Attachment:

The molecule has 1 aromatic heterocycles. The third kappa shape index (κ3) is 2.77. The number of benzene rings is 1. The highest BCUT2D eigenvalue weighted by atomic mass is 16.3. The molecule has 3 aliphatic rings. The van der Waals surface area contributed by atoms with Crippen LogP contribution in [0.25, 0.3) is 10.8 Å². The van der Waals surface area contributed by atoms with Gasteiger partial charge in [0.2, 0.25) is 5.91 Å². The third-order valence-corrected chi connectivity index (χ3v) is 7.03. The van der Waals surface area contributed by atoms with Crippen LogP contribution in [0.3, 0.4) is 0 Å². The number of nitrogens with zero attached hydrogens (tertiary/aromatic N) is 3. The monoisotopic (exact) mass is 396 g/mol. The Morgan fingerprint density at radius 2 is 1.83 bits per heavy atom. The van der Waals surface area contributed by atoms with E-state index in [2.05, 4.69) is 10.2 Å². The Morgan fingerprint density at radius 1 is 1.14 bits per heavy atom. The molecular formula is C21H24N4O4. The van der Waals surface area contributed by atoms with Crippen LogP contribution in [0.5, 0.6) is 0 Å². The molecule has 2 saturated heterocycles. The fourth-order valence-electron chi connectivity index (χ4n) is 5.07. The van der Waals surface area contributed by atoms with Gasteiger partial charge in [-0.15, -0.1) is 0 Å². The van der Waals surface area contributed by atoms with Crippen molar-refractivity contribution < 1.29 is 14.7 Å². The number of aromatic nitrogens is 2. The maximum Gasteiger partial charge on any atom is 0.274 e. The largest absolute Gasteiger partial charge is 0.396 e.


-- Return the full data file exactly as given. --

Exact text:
The molecule has 1 aromatic heterocycles. The third kappa shape index (κ3) is 2.77. The number of benzene rings is 1. The highest BCUT2D eigenvalue weighted by atomic mass is 16.3. The molecule has 3 aliphatic rings. The van der Waals surface area contributed by atoms with Crippen LogP contribution in [0.25, 0.3) is 10.8 Å². The van der Waals surface area contributed by atoms with Gasteiger partial charge in [0.2, 0.25) is 5.91 Å². The third-order valence-corrected chi connectivity index (χ3v) is 7.03. The van der Waals surface area contributed by atoms with Crippen LogP contribution in [0.3, 0.4) is 0 Å². The number of nitrogens with zero attached hydrogens (tertiary/aromatic N) is 3. The monoisotopic (exact) mass is 396 g/mol. The Morgan fingerprint density at radius 2 is 1.83 bits per heavy atom. The van der Waals surface area contributed by atoms with E-state index in [2.05, 4.69) is 10.2 Å². The Morgan fingerprint density at radius 1 is 1.14 bits per heavy atom. The molecular formula is C21H24N4O4. The van der Waals surface area contributed by atoms with Crippen LogP contribution in [0.5, 0.6) is 0 Å². The molecule has 2 saturated heterocycles. The fourth-order valence-electron chi connectivity index (χ4n) is 5.07. The van der Waals surface area contributed by atoms with Gasteiger partial charge in [-0.15, -0.1) is 0 Å². The van der Waals surface area contributed by atoms with Crippen molar-refractivity contribution < 1.29 is 14.7 Å². The number of aromatic nitrogens is 2. The maximum Gasteiger partial charge on any atom is 0.274 e. The largest absolute Gasteiger partial charge is 0.396 e.